Capitol Access

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Reports on Louisiana politics, government and the people shaping state policy.

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The fate of next year’s budget rests in the hands of a few legislative leaders, picked by the chambers’ chairs to sort things out behind closed-doors.

This year is a little different than years past. 

First, the House changed some rules so that more voices could be at the table for the final negotiations. 

Monday lawmakers and lobbyists hustled across the rotunda that connects the chambers to assemble the votes to keep their bills alive, lest they fall victim to “Drop Dead Day” at the Capitol.

Sound ominous? 

The Senate has given the House a tough decision.

Senators rewrote the representatives’ version of the budget, re-allocating arguably unstable funds that the House had painstakingly removed. But it may be hard for representatives to vote against the budget. 

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That’s because it sets aside $50 million for a one-time salary bonus for public school teachers.  

After yesterday’s committee approval, Senators will consider whether to try a new way to write the budget, which will more clearly designate what the legislature has the power to allocate.

They’ll also consider whether to try limiting the use of money that doesn’t come from taxes on expenses that occur annually.

The Senate Wednesday dashed the House’s hopes of eliminating from the state budget what some lawmakers consider to be unstable funding.

The fiscal hawks in the legislature would, for example, frown on paying utilities with proceeds from a garage sale.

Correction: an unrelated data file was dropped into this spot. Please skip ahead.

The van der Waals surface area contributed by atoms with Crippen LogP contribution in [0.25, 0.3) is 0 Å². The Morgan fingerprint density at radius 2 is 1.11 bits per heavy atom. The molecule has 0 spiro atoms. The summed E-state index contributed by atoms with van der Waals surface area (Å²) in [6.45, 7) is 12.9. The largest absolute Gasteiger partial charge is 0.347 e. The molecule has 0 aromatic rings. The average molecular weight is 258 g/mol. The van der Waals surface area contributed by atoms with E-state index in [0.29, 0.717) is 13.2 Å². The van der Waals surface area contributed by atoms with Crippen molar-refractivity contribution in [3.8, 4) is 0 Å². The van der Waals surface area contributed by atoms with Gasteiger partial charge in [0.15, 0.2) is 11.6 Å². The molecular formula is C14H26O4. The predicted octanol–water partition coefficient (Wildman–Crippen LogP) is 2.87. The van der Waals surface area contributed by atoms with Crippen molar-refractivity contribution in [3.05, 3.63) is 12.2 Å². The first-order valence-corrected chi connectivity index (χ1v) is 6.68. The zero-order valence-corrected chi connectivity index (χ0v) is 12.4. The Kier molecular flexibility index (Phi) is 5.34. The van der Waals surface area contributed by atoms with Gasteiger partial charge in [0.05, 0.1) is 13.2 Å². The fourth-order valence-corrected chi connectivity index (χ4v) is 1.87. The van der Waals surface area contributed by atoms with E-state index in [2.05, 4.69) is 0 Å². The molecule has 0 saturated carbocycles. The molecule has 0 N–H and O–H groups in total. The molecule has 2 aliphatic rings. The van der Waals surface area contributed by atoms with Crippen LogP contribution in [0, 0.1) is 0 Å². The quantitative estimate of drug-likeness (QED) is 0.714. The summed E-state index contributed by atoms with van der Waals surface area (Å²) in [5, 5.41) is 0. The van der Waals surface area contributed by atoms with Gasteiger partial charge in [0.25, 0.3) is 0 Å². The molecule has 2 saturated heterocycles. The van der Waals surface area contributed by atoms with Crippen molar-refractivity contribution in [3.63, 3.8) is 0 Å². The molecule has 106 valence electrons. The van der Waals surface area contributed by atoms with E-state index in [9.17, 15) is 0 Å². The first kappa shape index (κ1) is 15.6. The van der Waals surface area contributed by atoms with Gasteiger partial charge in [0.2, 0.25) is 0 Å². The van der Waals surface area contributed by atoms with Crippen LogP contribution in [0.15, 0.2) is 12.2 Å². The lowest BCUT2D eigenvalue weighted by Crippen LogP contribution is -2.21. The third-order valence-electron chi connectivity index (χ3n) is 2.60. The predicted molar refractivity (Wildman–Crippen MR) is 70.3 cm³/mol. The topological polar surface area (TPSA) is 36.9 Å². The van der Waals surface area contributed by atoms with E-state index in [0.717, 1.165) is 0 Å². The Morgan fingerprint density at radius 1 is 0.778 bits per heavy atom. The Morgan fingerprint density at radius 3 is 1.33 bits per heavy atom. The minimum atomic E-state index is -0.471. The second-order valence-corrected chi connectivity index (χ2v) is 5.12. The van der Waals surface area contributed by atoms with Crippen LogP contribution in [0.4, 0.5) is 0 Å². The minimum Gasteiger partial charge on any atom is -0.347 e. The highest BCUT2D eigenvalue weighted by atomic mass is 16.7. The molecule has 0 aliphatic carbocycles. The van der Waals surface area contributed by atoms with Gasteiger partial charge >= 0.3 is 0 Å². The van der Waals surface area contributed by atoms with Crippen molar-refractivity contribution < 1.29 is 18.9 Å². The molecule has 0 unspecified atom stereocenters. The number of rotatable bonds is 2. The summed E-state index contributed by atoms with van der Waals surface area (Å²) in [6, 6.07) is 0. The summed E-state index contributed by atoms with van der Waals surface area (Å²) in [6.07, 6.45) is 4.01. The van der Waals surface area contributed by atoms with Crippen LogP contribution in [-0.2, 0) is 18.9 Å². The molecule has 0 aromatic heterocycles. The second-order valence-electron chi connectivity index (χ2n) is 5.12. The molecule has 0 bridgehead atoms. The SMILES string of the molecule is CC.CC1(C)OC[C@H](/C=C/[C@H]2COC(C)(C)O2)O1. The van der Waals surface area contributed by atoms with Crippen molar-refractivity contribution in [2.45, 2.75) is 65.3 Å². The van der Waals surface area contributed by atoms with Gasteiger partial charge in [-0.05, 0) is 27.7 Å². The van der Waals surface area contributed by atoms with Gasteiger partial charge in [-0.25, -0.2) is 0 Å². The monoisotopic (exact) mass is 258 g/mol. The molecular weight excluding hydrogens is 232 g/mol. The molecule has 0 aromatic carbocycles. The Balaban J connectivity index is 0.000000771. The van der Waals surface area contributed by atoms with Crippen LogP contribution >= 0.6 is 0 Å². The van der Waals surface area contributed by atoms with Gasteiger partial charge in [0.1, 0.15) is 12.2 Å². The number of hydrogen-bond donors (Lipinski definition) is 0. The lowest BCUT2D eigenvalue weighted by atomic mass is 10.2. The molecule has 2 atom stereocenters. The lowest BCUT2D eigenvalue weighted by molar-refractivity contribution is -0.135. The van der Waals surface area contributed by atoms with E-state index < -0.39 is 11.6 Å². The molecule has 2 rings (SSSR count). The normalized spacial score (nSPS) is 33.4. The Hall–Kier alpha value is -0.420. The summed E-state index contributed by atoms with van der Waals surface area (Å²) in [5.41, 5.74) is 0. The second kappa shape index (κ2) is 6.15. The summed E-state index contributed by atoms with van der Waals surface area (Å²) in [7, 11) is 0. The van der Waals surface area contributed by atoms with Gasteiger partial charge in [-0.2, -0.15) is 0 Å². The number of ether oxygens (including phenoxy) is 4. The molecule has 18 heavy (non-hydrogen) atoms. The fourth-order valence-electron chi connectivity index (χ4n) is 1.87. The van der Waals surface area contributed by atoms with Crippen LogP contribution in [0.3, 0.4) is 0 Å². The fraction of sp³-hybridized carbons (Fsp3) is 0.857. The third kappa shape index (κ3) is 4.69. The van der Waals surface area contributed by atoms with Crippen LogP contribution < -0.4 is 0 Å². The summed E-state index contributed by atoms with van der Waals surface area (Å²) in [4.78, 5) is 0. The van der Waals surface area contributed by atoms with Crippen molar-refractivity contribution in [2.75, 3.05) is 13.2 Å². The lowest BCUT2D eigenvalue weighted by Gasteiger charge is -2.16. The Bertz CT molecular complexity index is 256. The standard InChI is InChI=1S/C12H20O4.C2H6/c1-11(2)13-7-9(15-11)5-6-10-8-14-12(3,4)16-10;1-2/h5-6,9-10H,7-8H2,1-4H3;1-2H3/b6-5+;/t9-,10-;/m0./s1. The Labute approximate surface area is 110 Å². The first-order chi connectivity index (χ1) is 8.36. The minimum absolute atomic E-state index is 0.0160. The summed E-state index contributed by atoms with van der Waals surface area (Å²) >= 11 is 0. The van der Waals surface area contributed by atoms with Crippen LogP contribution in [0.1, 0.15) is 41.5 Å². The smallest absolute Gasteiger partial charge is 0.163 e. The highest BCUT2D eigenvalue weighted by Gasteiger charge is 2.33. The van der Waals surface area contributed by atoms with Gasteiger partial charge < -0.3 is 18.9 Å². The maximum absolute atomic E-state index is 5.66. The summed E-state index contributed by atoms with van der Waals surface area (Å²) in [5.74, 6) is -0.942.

So the House spent the first half of the session occupied with removing from the budget money that is only available once, like money from the sale of property and court settlements.

The Senate signed off on a measure yesterday that aims to restore funding to health care.

Sounds good right?

The opposition, including twenty-plus-year member of the legislature Senator Robert Adley, was quick to point out that approving the measure may back lawmakers into a corner with the budget.

fusionstream / Flickr

According to federal regulations, Louisiana’s nine-day recreational red snapper fishing season legally starts next weekend. But some fishermen have been landing snapper since the state season started in March — at the risk of also landing a ticket from federal authorities.

The discrepancy between state and federal red snapper authorities is the subject of a bill sponsored by Sen. Bret Allain. Allain wants to put an all-out ban on red snapper, reasoning that if the fisheries are in such dire straits, maybe they shouldn’t be fished at all.

The House Appropriations Committee Wednesday approved $60 million in capital spending for the state’s technical colleges over the next five years — despite the state’s tight purse-strings.

Chairman Jim Fannin insisted that investing in the technical college system will grow the economy and the tax base.

Next year’s method for funding for public schools is a bit up in the air after the Senate Education Committee rejected the proposed formula from the Board of Elementary and Secondary Education.

The formula, called the Minimum Foundation Program, or the MFP, was shot down last week because of a clerical error: BESE sent the legislature a draft of the MFP rather the final version.

A House bill that aims to secure state health care spending passed out of the Senate Finance committee yesterday.

The measure would create the "Hospital Stabilization Fund," which would utilize some hospital profits to draw down more federal dollars to help with uninsured patients.

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